When employers use background checks acquired through a third party company in the business of compiling background information (referred to as a “consumer reporting agency”), employers are subject to the federal Fair Credit Reporting Act (“FCRA”). Some states, including New Jersey, have their own fair credit reporting act that may impose additional responsibilities upon employers. Employment background checks, which are referred to as “consumer reports”, may include information about an individual’s credit worthiness, character, reputation, criminal background, driving record, and civil lawsuits among other information. The FCRA imposes obligations on employers at three different stages: (1) before requesting the consumer report, (2) before taking an adverse employment action against an applicant or employee based on information contained in the consumer report, and (3) after taking the adverse employment action against the applicant/employee.

Stage One - Before Requesting The Consumer Report

Before requesting a consumer report on an applicant or employee, an employer is required to provide the individual with written notice that it might use information in the consumer report to make employment decisions. The notice must be in a stand-alone document that consists solely of the notification that a consumer report may be obtained. The notice cannot be included in an employment application. Employers must also obtain a written authorization from the applicant or employee to obtain the consumer report. Employers can make a one-time disclosure and obtain written permission at that time covering any consumer report obtained during the course of employment. However, the disclosure must clearly state that the applicant/employee is authorizing the employer to obtain a consumer report at any time during the course of employment.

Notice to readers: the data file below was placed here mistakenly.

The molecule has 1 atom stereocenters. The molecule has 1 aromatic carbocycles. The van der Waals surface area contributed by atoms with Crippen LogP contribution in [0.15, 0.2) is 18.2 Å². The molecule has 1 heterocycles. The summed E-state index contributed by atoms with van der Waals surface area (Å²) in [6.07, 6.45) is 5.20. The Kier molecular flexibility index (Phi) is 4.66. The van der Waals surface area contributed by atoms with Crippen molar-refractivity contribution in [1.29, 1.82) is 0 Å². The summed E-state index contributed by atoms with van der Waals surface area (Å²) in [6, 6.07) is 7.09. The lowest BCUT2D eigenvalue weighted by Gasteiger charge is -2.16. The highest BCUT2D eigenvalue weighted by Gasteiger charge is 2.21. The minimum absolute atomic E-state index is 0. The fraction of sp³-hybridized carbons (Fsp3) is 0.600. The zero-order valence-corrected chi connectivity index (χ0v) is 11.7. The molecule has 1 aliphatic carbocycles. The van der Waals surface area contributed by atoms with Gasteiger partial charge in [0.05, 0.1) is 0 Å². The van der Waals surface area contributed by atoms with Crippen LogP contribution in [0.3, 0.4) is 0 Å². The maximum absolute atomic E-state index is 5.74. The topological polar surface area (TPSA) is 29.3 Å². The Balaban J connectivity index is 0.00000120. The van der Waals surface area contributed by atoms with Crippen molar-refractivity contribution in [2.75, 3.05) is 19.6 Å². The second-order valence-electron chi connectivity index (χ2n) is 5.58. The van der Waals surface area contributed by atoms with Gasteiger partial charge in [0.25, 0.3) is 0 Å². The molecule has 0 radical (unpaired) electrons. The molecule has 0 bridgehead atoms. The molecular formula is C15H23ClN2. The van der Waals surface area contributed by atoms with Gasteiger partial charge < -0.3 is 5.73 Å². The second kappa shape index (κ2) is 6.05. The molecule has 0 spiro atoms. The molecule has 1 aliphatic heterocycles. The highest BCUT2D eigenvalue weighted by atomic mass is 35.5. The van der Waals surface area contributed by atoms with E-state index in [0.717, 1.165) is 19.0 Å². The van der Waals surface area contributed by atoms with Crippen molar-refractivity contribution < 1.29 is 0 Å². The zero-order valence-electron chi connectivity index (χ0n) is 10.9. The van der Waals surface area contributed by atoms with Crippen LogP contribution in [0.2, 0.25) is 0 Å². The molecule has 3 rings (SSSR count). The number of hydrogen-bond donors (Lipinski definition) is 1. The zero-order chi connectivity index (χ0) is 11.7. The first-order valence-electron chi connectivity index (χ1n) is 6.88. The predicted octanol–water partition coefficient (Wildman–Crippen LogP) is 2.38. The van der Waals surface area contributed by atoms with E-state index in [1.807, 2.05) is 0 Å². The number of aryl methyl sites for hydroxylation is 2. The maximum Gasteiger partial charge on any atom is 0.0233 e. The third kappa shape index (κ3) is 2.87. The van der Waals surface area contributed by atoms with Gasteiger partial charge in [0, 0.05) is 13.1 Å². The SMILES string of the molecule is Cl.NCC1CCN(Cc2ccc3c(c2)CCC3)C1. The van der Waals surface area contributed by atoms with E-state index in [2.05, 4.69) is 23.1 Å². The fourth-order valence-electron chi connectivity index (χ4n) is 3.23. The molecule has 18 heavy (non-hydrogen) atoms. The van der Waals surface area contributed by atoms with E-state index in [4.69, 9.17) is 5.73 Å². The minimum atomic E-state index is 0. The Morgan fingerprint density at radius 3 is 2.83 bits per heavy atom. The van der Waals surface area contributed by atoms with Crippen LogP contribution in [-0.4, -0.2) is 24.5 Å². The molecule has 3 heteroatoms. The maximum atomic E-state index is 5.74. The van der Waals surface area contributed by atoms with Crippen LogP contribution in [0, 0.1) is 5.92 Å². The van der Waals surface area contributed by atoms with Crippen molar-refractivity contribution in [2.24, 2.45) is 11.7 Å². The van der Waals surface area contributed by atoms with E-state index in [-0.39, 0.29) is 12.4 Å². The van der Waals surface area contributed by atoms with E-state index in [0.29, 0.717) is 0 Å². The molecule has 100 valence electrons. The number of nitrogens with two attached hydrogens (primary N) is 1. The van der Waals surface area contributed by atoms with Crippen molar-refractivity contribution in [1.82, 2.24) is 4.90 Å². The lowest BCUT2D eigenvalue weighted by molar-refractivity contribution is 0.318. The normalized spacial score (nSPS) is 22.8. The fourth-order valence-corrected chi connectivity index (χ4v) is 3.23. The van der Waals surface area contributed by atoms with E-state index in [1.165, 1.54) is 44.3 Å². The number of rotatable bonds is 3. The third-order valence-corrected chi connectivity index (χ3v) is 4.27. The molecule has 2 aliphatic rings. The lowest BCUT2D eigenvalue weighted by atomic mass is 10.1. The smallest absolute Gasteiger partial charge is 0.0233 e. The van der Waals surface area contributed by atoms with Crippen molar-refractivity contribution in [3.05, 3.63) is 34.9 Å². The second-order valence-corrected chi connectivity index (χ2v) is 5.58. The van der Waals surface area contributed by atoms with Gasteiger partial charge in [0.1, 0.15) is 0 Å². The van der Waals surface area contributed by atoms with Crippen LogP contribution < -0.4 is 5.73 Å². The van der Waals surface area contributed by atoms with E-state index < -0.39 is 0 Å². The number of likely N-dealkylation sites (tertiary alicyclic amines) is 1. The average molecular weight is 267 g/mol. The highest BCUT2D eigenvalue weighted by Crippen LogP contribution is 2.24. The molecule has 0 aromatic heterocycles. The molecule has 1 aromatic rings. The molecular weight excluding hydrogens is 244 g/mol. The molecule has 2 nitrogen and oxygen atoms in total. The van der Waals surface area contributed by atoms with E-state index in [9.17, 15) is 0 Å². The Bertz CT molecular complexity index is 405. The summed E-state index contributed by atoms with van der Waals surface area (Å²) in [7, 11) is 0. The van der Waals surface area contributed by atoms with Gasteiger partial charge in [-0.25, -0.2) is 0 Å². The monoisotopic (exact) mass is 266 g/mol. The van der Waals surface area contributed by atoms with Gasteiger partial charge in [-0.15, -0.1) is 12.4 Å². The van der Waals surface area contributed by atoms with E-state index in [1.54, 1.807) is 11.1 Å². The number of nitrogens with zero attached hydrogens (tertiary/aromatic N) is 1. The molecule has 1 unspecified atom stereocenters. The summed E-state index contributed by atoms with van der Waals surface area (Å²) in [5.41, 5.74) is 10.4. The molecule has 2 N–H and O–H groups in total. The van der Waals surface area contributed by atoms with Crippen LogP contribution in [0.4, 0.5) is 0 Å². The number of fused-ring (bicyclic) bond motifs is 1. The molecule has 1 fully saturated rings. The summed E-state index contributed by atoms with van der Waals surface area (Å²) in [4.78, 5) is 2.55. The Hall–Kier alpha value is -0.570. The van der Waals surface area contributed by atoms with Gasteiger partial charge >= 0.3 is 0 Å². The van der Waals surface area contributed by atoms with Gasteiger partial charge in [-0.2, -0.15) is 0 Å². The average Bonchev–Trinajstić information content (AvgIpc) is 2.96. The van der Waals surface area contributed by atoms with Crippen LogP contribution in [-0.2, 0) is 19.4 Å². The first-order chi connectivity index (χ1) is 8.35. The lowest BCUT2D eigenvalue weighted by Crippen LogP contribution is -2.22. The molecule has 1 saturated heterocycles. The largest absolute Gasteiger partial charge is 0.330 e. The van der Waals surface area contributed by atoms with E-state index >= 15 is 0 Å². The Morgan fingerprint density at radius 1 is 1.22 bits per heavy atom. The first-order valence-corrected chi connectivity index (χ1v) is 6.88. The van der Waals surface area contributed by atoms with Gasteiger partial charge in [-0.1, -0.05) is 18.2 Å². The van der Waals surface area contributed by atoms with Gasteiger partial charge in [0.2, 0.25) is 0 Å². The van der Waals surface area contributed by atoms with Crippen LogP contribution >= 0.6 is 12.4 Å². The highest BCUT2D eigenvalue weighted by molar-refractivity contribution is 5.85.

Lastly, before requesting the consumer report, an employer must certify to the consumer reporting agency that it: (a) obtained the individual’s written consent to obtain the consumer report, (b) complied with all the FCRA requirements, and (c) will not use the information in the consumer report to discriminate against any applicant or employee.

Stage Two – Pre-Adverse Employment Action Notice

After reviewing an individual’s consumer report, an employer may decide to take an adverse action (such as deny an applicant a position or discharge an employee) based on negative information contained in the consumer report. The FCRA requires that before an employer takes the adverse employment action, it must give the applicant or employee: (1) a copy of the consumer report, and (2) a description in writing of the rights of the consumer under the FCFRA. This “pre-adverse action” notice is designed to give the applicant/employee an opportunity to review the report and notify the employer if any information contained in the report is a mistake.

Stage Three - Post-Adverse Employment Action Notice

If the employer decides to take adverse action based upon information in the consumer report, the applicant or employee must be given notice of that decision. The FCRA provides that the notice must also include: (1) the name, address, and phone number for the consumer reporting agency that supplied the report, (2) a statement that the consumer reporting agency did not make the adverse action decision and cannot give specific reasons for it, and (3) a notice of the individual’s right to dispute the accuracy of the information contained in the consumer report, and his right to obtain an additional free report from the consumer reporting agency upon request within 60 days.

The FCRA imposes additional requirements on the use of “investigative consumer reports,” which are reports based on personal interviews about a consumer’s character, personal characteristics, and reputation.

Employers who violate the FCRA requirements are subject to paying actual damages suffered by the applicant or employee or, in the case of a willful violation, fines up to $1,000, plus punitive damages, attorneys’ fees and costs.

Anti-Discrimination Laws:

The FCRA is not the only federal law that employers must consider when using background checks for employment purposes. Employers must also comply with federal and state anti-discrimination laws to ensure that use of background checks are not having a disparate impact on any protected group.

The FCRA contains many technical requirements that employers often overlook. Employers who use consumer reports to make employment decisions should carefully review their procedures and documents to ensure compliance with the FCRA, any applicable state fair credit reporting law, and anti-discrimination laws.